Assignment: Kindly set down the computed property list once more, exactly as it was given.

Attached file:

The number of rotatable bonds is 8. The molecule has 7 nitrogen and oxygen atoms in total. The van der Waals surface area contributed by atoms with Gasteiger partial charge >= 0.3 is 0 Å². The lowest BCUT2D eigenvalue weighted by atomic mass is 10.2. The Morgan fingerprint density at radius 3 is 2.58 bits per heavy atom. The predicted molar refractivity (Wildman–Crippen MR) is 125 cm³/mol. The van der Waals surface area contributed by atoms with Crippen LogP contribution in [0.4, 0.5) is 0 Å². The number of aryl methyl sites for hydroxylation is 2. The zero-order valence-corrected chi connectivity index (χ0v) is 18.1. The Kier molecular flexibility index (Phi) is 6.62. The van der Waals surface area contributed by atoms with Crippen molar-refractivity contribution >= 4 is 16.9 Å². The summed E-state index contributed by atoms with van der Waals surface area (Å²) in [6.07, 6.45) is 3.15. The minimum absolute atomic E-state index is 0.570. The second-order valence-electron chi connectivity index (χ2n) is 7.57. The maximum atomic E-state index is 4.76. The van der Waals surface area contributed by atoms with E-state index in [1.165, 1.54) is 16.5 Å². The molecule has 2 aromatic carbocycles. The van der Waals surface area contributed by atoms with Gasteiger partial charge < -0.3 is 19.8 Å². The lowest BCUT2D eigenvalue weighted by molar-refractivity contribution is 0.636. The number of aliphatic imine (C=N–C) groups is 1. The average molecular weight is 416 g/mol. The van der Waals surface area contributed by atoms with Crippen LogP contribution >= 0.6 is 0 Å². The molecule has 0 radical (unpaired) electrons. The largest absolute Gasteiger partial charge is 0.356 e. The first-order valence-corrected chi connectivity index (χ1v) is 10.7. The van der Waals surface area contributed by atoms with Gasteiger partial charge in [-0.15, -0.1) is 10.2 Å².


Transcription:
The number of rotatable bonds is 8. The molecule has 7 nitrogen and oxygen atoms in total. The van der Waals surface area contributed by atoms with Gasteiger partial charge >= 0.3 is 0 Å². The lowest BCUT2D eigenvalue weighted by atomic mass is 10.2. The Morgan fingerprint density at radius 3 is 2.58 bits per heavy atom. The predicted molar refractivity (Wildman–Crippen MR) is 125 cm³/mol. The van der Waals surface area contributed by atoms with Crippen LogP contribution in [0.4, 0.5) is 0 Å². The number of aryl methyl sites for hydroxylation is 2. The zero-order valence-corrected chi connectivity index (χ0v) is 18.1. The Kier molecular flexibility index (Phi) is 6.62. The van der Waals surface area contributed by atoms with Crippen molar-refractivity contribution >= 4 is 16.9 Å². The summed E-state index contributed by atoms with van der Waals surface area (Å²) in [6.07, 6.45) is 3.15. The minimum absolute atomic E-state index is 0.570. The second-order valence-electron chi connectivity index (χ2n) is 7.57. The maximum atomic E-state index is 4.76. The van der Waals surface area contributed by atoms with E-state index in [1.165, 1.54) is 16.5 Å². The molecule has 2 aromatic carbocycles. The van der Waals surface area contributed by atoms with Gasteiger partial charge < -0.3 is 19.8 Å². The lowest BCUT2D eigenvalue weighted by molar-refractivity contribution is 0.636. The number of aliphatic imine (C=N–C) groups is 1. The average molecular weight is 416 g/mol. The van der Waals surface area contributed by atoms with Crippen LogP contribution >= 0.6 is 0 Å². The molecule has 0 radical (unpaired) electrons. The largest absolute Gasteiger partial charge is 0.356 e. The first-order valence-corrected chi connectivity index (χ1v) is 10.7. The van der Waals surface area contributed by atoms with Gasteiger partial charge in [-0.15, -0.1) is 10.2 Å².